Fri | Jan 28, 2022

‘Mayor Thomas too political’

Published:Sunday | May 17, 2020 | 8:18 AMChristopher Serju/Gleaner Writer

WHAT STARTED as an initiative to bring fresh, affordable agriculture produce to residents of the Portmore municipality, who were under a government-imposed, parish-wide lockdown of St Catherine to cauterise the spread of COVID-19, descended into a stand-off over political turf between two members of the ruling Jamaican Labour Party (JLP) and its parliamentary Opposition People’s National Party.

Robert ‘Big Rob’ Miller, senior adviser to J.C. Hutchinson, the minister without portfolio in the Ministry of Industry, Commerce, Agriculture and Fisheries, fired back at Mayor of Portmore Leon Thomas, accusing him of embarking on “a frolic of his own”, while depriving his constituents of well-need agricultural produce.

Miller, who is slated to run against Opposition Member of Parliament for South East St Catherine, Colin Fagan, in the next general election due next year, accused the head of the Portmore municipality of being disingenuous and charged that he was guilty of sabotaging the initiative started by the JLP administration.

Miller, however, took full responsibility for what he deemed an error by a member of his team, who used his name and the logo of the Rural Agricultural Development Authority (RADA) in a marketing flyer.

“Somebody in my team made a mistake and used the RADA flyer and put my name and their name on it and post it on social media. I accept that mistake because I am the adviser with oversight for RADA. RADA has nothing to do with it. When I looked on Facebook and I saw it, I called the person and told them to pull it, but already 56 persons had shared it,” he explained.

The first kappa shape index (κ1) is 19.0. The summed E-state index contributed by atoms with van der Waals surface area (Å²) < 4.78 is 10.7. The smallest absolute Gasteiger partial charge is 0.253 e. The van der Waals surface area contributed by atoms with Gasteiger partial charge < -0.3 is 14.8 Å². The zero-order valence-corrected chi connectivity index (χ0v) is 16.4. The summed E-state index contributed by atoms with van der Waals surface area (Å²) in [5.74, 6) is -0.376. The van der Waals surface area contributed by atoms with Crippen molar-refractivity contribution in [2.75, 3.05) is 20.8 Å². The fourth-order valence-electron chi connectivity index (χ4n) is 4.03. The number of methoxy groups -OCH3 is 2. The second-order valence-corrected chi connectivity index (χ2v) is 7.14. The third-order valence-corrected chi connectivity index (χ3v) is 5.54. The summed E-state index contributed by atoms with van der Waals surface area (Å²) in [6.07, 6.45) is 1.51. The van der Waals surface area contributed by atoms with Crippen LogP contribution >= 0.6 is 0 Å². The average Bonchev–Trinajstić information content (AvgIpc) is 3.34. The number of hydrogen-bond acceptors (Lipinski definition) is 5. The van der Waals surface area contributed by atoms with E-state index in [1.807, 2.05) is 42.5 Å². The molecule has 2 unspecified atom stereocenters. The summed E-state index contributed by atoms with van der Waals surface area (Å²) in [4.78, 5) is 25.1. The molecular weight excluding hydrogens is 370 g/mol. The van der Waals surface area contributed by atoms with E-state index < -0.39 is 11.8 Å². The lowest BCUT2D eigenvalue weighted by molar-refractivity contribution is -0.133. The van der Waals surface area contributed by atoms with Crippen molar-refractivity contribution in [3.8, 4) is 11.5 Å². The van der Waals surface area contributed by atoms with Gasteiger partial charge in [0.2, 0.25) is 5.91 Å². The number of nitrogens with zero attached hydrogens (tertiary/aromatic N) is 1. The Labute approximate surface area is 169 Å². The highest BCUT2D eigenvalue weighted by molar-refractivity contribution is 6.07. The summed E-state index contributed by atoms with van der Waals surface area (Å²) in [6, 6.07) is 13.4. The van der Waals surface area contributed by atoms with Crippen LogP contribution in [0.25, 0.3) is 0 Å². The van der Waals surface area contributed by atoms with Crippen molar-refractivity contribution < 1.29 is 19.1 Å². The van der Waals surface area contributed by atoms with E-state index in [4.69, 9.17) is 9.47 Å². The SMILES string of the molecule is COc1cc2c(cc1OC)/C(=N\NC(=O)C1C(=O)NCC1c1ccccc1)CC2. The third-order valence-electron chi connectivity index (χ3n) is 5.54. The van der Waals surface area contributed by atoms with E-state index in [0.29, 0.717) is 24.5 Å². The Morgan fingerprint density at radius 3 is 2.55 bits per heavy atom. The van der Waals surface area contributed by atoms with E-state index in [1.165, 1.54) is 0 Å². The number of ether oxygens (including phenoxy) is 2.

Miller said the initiative to get food into Portmore was part of a national effort by the agriculture ministry to help farmers sell the excess produce they had as a result of the nationwide closure of hotels, restaurants, cookshops, and limited offerings from fast-food outlets.

He said he came up with the idea weeks ago, but could not get an adequate supply of produce to make the venture worthwhile until two Tuesdays ago, hence him turning up in the municipality the following day. He sought and got the assistance and approval of the various citizens’ associations that were instrumental in its implementation, which were eventually thwarted by Mayor Thomas, the JLP caretaker said, resulting in significant spoilage of the vegetables, fruits and ground provisions.

The decision was taken to use community centres as the points of sale because they were equipped with infrastructure such as washrooms and restrooms, which would be critical to promoting social distancing, which was done by ensuring that no more than five customers were inside at any given time.

The move by Thomas to shut down the markets, and subsequent directive to the Jamaica Constabulary Force not to allow the market trucks he sent into Portmore on April 25, was what accounted for the mayhem on that day, according to Miller.

“The mayor is too political and is depriving people of getting the basic necessity of life, which is food,” Miller said.